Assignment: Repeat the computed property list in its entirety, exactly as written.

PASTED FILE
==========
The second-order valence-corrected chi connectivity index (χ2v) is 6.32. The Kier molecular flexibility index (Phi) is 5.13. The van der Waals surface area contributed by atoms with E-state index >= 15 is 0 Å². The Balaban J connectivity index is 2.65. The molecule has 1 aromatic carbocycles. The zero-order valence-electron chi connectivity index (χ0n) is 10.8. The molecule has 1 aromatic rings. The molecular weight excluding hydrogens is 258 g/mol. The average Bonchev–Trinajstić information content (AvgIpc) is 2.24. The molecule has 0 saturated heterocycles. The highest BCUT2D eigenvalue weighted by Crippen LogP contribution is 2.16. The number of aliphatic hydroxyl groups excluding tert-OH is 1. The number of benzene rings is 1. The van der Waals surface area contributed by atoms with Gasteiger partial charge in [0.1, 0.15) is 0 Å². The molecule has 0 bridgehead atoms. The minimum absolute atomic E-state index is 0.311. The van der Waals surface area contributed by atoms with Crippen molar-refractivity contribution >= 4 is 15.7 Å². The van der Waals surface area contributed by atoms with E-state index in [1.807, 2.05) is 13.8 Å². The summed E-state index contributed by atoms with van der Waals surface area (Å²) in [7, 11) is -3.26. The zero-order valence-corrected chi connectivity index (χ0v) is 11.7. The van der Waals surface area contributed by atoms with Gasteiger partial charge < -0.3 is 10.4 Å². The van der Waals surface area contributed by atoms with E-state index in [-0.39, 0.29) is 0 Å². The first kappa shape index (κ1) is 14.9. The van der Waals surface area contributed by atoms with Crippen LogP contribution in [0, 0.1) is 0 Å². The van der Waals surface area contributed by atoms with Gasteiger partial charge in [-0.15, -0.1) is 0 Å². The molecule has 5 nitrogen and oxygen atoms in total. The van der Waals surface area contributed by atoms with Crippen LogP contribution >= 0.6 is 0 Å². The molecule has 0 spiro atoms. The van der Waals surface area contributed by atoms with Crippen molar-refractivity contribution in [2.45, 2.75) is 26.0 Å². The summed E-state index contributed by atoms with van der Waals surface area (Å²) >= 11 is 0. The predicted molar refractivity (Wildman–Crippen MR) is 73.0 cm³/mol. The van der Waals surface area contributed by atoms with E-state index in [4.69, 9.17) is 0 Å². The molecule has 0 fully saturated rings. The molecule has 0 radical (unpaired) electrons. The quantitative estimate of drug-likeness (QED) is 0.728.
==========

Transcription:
The second-order valence-corrected chi connectivity index (χ2v) is 6.32. The Kier molecular flexibility index (Phi) is 5.13. The van der Waals surface area contributed by atoms with E-state index >= 15 is 0 Å². The Balaban J connectivity index is 2.65. The molecule has 1 aromatic carbocycles. The zero-order valence-electron chi connectivity index (χ0n) is 10.8. The molecule has 1 aromatic rings. The molecular weight excluding hydrogens is 258 g/mol. The average Bonchev–Trinajstić information content (AvgIpc) is 2.24. The molecule has 0 saturated heterocycles. The highest BCUT2D eigenvalue weighted by Crippen LogP contribution is 2.16. The number of aliphatic hydroxyl groups excluding tert-OH is 1. The number of benzene rings is 1. The van der Waals surface area contributed by atoms with Gasteiger partial charge in [0.1, 0.15) is 0 Å². The molecule has 0 bridgehead atoms. The minimum absolute atomic E-state index is 0.311. The van der Waals surface area contributed by atoms with Crippen molar-refractivity contribution >= 4 is 15.7 Å². The van der Waals surface area contributed by atoms with E-state index in [1.807, 2.05) is 13.8 Å². The summed E-state index contributed by atoms with van der Waals surface area (Å²) in [7, 11) is -3.26. The zero-order valence-corrected chi connectivity index (χ0v) is 11.7. The van der Waals surface area contributed by atoms with Gasteiger partial charge < -0.3 is 10.4 Å². The van der Waals surface area contributed by atoms with E-state index in [-0.39, 0.29) is 0 Å². The first kappa shape index (κ1) is 14.9. The van der Waals surface area contributed by atoms with Crippen LogP contribution in [0, 0.1) is 0 Å². The van der Waals surface area contributed by atoms with Gasteiger partial charge in [-0.15, -0.1) is 0 Å². The molecule has 5 nitrogen and oxygen atoms in total. The van der Waals surface area contributed by atoms with Crippen LogP contribution >= 0.6 is 0 Å². The molecule has 0 spiro atoms. The van der Waals surface area contributed by atoms with Crippen molar-refractivity contribution in [2.45, 2.75) is 26.0 Å². The summed E-state index contributed by atoms with van der Waals surface area (Å²) >= 11 is 0. The predicted molar refractivity (Wildman–Crippen MR) is 73.0 cm³/mol. The van der Waals surface area contributed by atoms with E-state index in [4.69, 9.17) is 0 Å². The molecule has 0 fully saturated rings. The molecule has 0 radical (unpaired) electrons. The quantitative estimate of drug-likeness (QED) is 0.728.